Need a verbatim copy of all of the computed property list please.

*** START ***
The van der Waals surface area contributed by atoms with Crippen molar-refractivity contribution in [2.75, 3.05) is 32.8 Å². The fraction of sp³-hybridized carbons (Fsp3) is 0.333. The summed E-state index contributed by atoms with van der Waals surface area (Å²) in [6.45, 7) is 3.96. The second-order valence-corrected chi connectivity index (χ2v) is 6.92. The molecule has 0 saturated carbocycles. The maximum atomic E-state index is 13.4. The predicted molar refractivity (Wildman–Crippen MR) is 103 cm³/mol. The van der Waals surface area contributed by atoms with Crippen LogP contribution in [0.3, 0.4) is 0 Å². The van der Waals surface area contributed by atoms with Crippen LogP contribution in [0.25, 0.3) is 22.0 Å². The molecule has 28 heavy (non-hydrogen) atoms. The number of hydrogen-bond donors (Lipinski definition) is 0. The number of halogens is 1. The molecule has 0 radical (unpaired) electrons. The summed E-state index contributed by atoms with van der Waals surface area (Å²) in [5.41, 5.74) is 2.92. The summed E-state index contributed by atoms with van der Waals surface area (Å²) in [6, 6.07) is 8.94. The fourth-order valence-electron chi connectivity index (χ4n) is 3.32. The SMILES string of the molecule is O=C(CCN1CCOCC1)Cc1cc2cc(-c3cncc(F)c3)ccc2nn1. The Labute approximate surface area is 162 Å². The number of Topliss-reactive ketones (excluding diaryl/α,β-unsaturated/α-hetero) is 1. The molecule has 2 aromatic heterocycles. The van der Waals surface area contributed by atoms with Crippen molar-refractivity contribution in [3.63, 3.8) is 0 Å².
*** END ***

The van der Waals surface area contributed by atoms with Crippen molar-refractivity contribution in [2.75, 3.05) is 32.8 Å². The fraction of sp³-hybridized carbons (Fsp3) is 0.333. The summed E-state index contributed by atoms with van der Waals surface area (Å²) in [6.45, 7) is 3.96. The second-order valence-corrected chi connectivity index (χ2v) is 6.92. The molecule has 0 saturated carbocycles. The maximum atomic E-state index is 13.4. The predicted molar refractivity (Wildman–Crippen MR) is 103 cm³/mol. The van der Waals surface area contributed by atoms with Crippen LogP contribution in [0.3, 0.4) is 0 Å². The van der Waals surface area contributed by atoms with Crippen LogP contribution in [0.25, 0.3) is 22.0 Å². The molecule has 28 heavy (non-hydrogen) atoms. The number of hydrogen-bond donors (Lipinski definition) is 0. The number of halogens is 1. The molecule has 0 radical (unpaired) electrons. The summed E-state index contributed by atoms with van der Waals surface area (Å²) in [5.41, 5.74) is 2.92. The summed E-state index contributed by atoms with van der Waals surface area (Å²) in [6, 6.07) is 8.94. The fourth-order valence-electron chi connectivity index (χ4n) is 3.32. The SMILES string of the molecule is O=C(CCN1CCOCC1)Cc1cc2cc(-c3cncc(F)c3)ccc2nn1. The Labute approximate surface area is 162 Å². The number of Topliss-reactive ketones (excluding diaryl/α,β-unsaturated/α-hetero) is 1. The molecule has 2 aromatic heterocycles. The van der Waals surface area contributed by atoms with Crippen molar-refractivity contribution in [3.63, 3.8) is 0 Å².